What is the Tea Party? Many have tried to answer that question ever since CNBC's Rick Santelli first launched the backlash with his trading-floor rant against the poor.
Democratic operatives, for instance, say the Tea Party is merely a Republican Party facade. As proof, they point to GOP-linked corporate groups' involvement in Tea Party events, and cite the absence of Tea Party deficit and bailout protests during George W. Bush's presidency.
Social scientists, meanwhile, suggest that the Tea Party is not the entire Republican apparatus, but specifically the extreme conservative edge of the GOP. The data add credence to that argument: As the Public Religion Research Institute and the University of Washington report, Tea Party followers are disproportionately part of the Christian right and are more racially resentful than the general public.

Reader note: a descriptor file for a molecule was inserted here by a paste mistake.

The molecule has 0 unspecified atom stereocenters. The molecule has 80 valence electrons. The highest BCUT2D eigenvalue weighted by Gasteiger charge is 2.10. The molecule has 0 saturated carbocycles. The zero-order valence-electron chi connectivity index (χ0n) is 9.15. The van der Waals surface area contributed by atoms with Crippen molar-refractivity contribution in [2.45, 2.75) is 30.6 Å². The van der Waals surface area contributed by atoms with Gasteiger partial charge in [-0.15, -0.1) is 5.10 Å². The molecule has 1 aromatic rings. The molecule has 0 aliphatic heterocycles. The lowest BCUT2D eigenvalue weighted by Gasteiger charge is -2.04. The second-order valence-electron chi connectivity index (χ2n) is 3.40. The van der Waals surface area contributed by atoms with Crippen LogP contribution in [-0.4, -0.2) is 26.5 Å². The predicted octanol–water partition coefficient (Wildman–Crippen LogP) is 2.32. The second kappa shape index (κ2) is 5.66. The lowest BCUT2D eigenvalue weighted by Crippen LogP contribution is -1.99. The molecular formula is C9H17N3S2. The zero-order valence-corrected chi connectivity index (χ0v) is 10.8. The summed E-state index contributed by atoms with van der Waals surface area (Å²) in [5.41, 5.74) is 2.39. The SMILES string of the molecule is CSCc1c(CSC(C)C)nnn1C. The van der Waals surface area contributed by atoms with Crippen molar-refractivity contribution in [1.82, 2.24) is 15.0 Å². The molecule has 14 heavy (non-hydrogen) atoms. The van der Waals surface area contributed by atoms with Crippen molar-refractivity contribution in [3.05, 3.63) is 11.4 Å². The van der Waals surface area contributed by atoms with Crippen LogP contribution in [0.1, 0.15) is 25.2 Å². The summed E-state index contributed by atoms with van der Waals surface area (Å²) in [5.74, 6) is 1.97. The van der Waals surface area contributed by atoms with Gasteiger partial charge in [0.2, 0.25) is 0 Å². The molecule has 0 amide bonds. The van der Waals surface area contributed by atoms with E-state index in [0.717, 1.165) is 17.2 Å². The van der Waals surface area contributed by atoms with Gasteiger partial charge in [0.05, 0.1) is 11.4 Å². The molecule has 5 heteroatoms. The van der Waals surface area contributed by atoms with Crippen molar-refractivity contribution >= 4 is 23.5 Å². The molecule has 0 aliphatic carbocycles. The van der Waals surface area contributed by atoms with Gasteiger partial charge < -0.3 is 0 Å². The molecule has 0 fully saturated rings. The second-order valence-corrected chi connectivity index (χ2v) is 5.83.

For their part, Tea Party activists brush off these pesky facts with nostalgic paeans about the Constitution and indignant bromides against partisanship.
"Although we are conservative in political philosophy, we are nonpartisan in approach," insisted a Tea Party leader in a typical platitude. "Both parties need to rededicate themselves to the principles of our Founding Fathers.'"
Thus, with both sides at loggerheads, the only way to objectively define the Tea Party is to find a test case. And as I say in my new newspaper column, thanks to Wisconsin's Senate race, we have exactly that.
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